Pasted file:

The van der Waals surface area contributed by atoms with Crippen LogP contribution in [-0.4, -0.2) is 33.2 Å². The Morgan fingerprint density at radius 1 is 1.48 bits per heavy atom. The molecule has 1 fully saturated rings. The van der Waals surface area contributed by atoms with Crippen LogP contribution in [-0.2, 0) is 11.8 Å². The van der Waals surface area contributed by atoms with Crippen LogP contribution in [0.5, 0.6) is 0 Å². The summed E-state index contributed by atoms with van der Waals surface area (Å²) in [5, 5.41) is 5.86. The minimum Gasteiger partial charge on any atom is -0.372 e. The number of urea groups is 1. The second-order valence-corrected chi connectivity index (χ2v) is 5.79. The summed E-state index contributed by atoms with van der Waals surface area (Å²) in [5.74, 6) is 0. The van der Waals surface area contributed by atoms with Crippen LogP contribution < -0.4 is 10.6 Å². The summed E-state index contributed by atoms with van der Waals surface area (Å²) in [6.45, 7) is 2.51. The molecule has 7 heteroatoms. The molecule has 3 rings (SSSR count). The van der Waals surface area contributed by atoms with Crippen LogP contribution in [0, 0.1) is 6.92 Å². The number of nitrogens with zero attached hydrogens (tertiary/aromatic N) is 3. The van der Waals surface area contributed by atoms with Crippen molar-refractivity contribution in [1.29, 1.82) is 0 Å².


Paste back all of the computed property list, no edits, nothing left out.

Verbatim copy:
The van der Waals surface area contributed by atoms with Crippen LogP contribution in [-0.4, -0.2) is 33.2 Å². The Morgan fingerprint density at radius 1 is 1.48 bits per heavy atom. The molecule has 1 fully saturated rings. The van der Waals surface area contributed by atoms with Crippen LogP contribution in [-0.2, 0) is 11.8 Å². The van der Waals surface area contributed by atoms with Crippen LogP contribution in [0.5, 0.6) is 0 Å². The summed E-state index contributed by atoms with van der Waals surface area (Å²) in [5, 5.41) is 5.86. The minimum Gasteiger partial charge on any atom is -0.372 e. The number of urea groups is 1. The second-order valence-corrected chi connectivity index (χ2v) is 5.79. The summed E-state index contributed by atoms with van der Waals surface area (Å²) in [5.74, 6) is 0. The van der Waals surface area contributed by atoms with Crippen LogP contribution < -0.4 is 10.6 Å². The summed E-state index contributed by atoms with van der Waals surface area (Å²) in [6.45, 7) is 2.51. The molecule has 7 heteroatoms. The molecule has 3 rings (SSSR count). The van der Waals surface area contributed by atoms with Crippen LogP contribution in [0, 0.1) is 6.92 Å². The number of nitrogens with zero attached hydrogens (tertiary/aromatic N) is 3. The van der Waals surface area contributed by atoms with Crippen molar-refractivity contribution in [1.29, 1.82) is 0 Å².